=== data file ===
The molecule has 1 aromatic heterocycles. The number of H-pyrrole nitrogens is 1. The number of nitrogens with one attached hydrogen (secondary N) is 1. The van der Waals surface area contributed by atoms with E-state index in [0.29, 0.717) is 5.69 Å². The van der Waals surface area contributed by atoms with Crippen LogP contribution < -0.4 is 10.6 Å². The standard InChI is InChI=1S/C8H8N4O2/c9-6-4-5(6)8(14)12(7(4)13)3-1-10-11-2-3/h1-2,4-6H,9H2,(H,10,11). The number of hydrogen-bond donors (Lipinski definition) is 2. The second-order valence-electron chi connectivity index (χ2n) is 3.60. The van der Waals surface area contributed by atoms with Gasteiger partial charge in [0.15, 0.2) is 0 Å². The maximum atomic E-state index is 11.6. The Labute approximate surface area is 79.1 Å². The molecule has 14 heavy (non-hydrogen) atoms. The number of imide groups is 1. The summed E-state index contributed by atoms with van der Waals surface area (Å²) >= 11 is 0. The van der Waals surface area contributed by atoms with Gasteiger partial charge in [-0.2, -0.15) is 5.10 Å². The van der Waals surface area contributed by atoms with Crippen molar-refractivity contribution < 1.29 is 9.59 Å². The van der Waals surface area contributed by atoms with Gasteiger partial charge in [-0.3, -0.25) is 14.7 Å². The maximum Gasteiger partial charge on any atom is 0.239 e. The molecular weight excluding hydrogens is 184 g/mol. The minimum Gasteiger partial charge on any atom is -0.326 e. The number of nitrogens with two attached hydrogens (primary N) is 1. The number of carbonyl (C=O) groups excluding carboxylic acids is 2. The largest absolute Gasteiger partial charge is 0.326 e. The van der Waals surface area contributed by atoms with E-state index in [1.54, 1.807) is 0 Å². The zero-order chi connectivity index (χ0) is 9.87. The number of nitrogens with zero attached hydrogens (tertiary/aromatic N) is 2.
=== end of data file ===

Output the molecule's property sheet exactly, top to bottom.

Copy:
The molecule has 1 aromatic heterocycles. The number of H-pyrrole nitrogens is 1. The number of nitrogens with one attached hydrogen (secondary N) is 1. The van der Waals surface area contributed by atoms with E-state index in [0.29, 0.717) is 5.69 Å². The van der Waals surface area contributed by atoms with Crippen LogP contribution < -0.4 is 10.6 Å². The standard InChI is InChI=1S/C8H8N4O2/c9-6-4-5(6)8(14)12(7(4)13)3-1-10-11-2-3/h1-2,4-6H,9H2,(H,10,11). The number of hydrogen-bond donors (Lipinski definition) is 2. The second-order valence-electron chi connectivity index (χ2n) is 3.60. The van der Waals surface area contributed by atoms with Gasteiger partial charge in [0.15, 0.2) is 0 Å². The maximum atomic E-state index is 11.6. The Labute approximate surface area is 79.1 Å². The molecule has 14 heavy (non-hydrogen) atoms. The number of imide groups is 1. The summed E-state index contributed by atoms with van der Waals surface area (Å²) >= 11 is 0. The van der Waals surface area contributed by atoms with Gasteiger partial charge in [-0.2, -0.15) is 5.10 Å². The van der Waals surface area contributed by atoms with Crippen molar-refractivity contribution < 1.29 is 9.59 Å². The van der Waals surface area contributed by atoms with Gasteiger partial charge in [-0.3, -0.25) is 14.7 Å². The maximum Gasteiger partial charge on any atom is 0.239 e. The molecular weight excluding hydrogens is 184 g/mol. The minimum Gasteiger partial charge on any atom is -0.326 e. The number of nitrogens with two attached hydrogens (primary N) is 1. The number of carbonyl (C=O) groups excluding carboxylic acids is 2. The largest absolute Gasteiger partial charge is 0.326 e. The van der Waals surface area contributed by atoms with E-state index in [1.54, 1.807) is 0 Å². The zero-order chi connectivity index (χ0) is 9.87. The number of nitrogens with zero attached hydrogens (tertiary/aromatic N) is 2.